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PEOPLE STATE NEW YORK v. SAMUEL SANTORO (03/26/79)

SUPREME COURT OF NEW YORK, APPELLATE DIVISION, SECOND DEPARTMENT 1979.NY.41511 <http://www.versuslaw.com>; 414 N.Y.S.2d 583; 68 A.D.2d 939 March 26, 1979 THE PEOPLE OF THE STATE OF NEW YORK, RESPONDENT,v.SAMUEL SANTORO, APPELLANT Damiani, J. P., O'Connor, Lazer and Gulotta, JJ., concur.


Damiani, J. P., O'Connor, Lazer and Gulotta, JJ., concur.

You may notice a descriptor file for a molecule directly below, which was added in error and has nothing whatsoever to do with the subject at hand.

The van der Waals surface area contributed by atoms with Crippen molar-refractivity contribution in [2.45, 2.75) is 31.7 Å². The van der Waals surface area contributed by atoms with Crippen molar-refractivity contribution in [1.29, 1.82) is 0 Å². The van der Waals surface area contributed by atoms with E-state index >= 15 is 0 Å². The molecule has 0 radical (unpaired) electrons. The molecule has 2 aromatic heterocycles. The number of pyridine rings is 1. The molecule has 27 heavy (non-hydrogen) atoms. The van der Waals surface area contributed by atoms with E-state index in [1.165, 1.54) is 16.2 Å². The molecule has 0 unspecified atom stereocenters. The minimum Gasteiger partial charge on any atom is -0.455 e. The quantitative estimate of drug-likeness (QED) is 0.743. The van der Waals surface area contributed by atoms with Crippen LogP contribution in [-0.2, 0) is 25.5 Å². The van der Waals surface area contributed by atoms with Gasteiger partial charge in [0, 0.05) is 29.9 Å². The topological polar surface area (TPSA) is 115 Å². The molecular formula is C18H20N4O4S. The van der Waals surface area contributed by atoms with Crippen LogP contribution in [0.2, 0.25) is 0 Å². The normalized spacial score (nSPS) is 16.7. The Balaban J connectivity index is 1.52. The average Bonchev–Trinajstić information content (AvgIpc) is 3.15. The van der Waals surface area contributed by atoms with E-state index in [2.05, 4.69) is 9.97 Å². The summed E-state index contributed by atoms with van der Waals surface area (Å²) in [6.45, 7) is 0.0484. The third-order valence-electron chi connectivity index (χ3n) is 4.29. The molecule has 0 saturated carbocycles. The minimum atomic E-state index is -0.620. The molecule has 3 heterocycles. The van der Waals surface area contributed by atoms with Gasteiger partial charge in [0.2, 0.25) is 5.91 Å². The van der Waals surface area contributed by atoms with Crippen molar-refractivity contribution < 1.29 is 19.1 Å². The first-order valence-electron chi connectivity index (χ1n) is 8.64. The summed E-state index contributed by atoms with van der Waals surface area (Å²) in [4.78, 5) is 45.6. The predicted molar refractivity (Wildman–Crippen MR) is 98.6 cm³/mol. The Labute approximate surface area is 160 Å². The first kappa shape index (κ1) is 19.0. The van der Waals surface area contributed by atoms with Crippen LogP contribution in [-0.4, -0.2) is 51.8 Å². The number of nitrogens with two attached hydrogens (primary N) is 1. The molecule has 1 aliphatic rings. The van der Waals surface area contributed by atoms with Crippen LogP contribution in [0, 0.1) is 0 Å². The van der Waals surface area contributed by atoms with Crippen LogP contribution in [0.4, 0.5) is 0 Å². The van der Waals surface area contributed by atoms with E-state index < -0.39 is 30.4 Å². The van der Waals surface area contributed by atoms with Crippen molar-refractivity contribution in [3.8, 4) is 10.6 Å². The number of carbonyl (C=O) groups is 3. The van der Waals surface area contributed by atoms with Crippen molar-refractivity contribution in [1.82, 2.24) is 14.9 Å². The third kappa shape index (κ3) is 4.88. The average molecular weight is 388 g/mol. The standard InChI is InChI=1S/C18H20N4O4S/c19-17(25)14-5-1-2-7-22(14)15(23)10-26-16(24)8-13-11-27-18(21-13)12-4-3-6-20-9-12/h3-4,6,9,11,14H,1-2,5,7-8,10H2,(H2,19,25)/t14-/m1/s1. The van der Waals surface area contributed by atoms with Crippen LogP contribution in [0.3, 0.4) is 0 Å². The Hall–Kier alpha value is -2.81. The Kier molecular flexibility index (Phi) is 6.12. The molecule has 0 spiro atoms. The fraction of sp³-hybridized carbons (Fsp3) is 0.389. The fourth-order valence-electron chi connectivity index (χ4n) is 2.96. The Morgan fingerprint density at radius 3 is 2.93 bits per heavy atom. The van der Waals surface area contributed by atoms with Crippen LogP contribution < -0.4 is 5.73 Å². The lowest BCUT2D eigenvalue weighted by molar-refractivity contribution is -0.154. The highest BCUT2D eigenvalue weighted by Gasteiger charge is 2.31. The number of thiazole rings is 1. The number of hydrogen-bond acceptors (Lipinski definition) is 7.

Appeal by defendant from a judgment of the Supreme Court, Westchester County, rendered April 19, 1978, convicting him of murder under former subdivision 2 of section 125.25 of the Penal Law, upon a jury verdict, and imposing sentence. Judgment affirmed. Defendant was indicted and convicted of the "depraved mind" murder of Anthony Aiello, the three-year-old son of his paramour. The victim's mother, Sadie Aiello, was the principal witness for the prosecution. She testified that defendant had moved in with her in January, 1970, and had taken charge of the feeding and "discipline" of Anthony. The "discipline" included frequent beatings which resulted in serious injuries and the infant's hospitalization on two occasions. In February, 1971 she moved out with her children because of her concern about Anthony's well-being. However, she returned with the children to live with defendant on March 1, 1971. On March 11th Anthony died after being beaten and strangled by the defendant. Defendant and Sadie Aiello initially told the police that Anthony's death was caused by his fall down a flight of stairs. Six years later she appeared at the District Attorney's office and reported the truth about the events of March 11, 1971. In our opinion, the trial court correctly charged the jurors that they were to decide, as a matter of fact, whether Sadie Aiello was an accomplice whose testimony required corroboration (see CPL 60.22). We cannot agree with defendant that Sadie Aiello was an accomplice as a matter of law. Neither her decision to return to live with defendant nor her conduct in concealing from the police the true facts concerning her son's death constituted participation in the offense charged or an offense based upon the same or some of the same facts or conduct which constitute the offense charged (see CPL 60.22; People v Le Grand, 61 A.D.2d 815). Since the evidence did not conclusively establish that Sadie Aiello was guilty of such an offense by virtue of her conduct on March 11, 1971, the issue of her complicity was properly submitted to the jury (see People v Basch, 36 N.Y.2d 154). We agree with defendant that the court's charge on the definition of "recklessly" was misleading. However, since no exception to the charge was taken, the question was not preserved. Moreover, the court, in a response to an inquiry from a juror subsequently correctly charged the definition of "recklessly" and thus cured any ambiguity. The trial court properly admitted evidence of defendant's prior assaults on the victim to negative the defense of "accident" (see People v Henson, 33 N.Y.2d 63). Defendant's remaining contention is without merit.

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